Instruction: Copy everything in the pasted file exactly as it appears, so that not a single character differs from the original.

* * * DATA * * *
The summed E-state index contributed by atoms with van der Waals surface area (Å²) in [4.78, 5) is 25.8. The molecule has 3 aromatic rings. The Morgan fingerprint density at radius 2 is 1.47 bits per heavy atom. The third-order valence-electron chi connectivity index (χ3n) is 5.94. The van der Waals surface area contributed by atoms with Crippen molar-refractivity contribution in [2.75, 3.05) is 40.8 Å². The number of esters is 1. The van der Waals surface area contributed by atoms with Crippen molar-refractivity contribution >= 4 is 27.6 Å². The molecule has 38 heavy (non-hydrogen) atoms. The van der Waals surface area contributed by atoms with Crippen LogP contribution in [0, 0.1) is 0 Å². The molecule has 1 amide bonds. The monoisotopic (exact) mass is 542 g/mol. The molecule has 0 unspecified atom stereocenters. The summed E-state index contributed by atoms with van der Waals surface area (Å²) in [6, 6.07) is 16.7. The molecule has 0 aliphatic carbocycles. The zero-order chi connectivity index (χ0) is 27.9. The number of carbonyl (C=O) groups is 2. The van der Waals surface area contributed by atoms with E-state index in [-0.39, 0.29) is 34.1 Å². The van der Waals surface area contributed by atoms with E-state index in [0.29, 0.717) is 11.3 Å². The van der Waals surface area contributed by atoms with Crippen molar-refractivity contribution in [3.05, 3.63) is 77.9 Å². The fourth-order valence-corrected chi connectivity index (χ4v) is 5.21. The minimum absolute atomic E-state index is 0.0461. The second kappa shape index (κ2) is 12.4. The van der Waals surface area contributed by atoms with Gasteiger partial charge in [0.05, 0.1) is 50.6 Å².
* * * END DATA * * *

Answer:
The summed E-state index contributed by atoms with van der Waals surface area (Å²) in [4.78, 5) is 25.8. The molecule has 3 aromatic rings. The Morgan fingerprint density at radius 2 is 1.47 bits per heavy atom. The third-order valence-electron chi connectivity index (χ3n) is 5.94. The van der Waals surface area contributed by atoms with Crippen molar-refractivity contribution in [2.75, 3.05) is 40.8 Å². The number of esters is 1. The van der Waals surface area contributed by atoms with Crippen molar-refractivity contribution >= 4 is 27.6 Å². The molecule has 38 heavy (non-hydrogen) atoms. The van der Waals surface area contributed by atoms with Crippen LogP contribution in [0, 0.1) is 0 Å². The molecule has 1 amide bonds. The monoisotopic (exact) mass is 542 g/mol. The molecule has 0 unspecified atom stereocenters. The summed E-state index contributed by atoms with van der Waals surface area (Å²) in [6, 6.07) is 16.7. The molecule has 0 aliphatic carbocycles. The zero-order chi connectivity index (χ0) is 27.9. The number of carbonyl (C=O) groups is 2. The van der Waals surface area contributed by atoms with E-state index in [-0.39, 0.29) is 34.1 Å². The van der Waals surface area contributed by atoms with E-state index in [0.29, 0.717) is 11.3 Å². The van der Waals surface area contributed by atoms with Crippen molar-refractivity contribution in [3.05, 3.63) is 77.9 Å². The fourth-order valence-corrected chi connectivity index (χ4v) is 5.21. The minimum absolute atomic E-state index is 0.0461. The second kappa shape index (κ2) is 12.4. The van der Waals surface area contributed by atoms with Gasteiger partial charge in [0.05, 0.1) is 50.6 Å².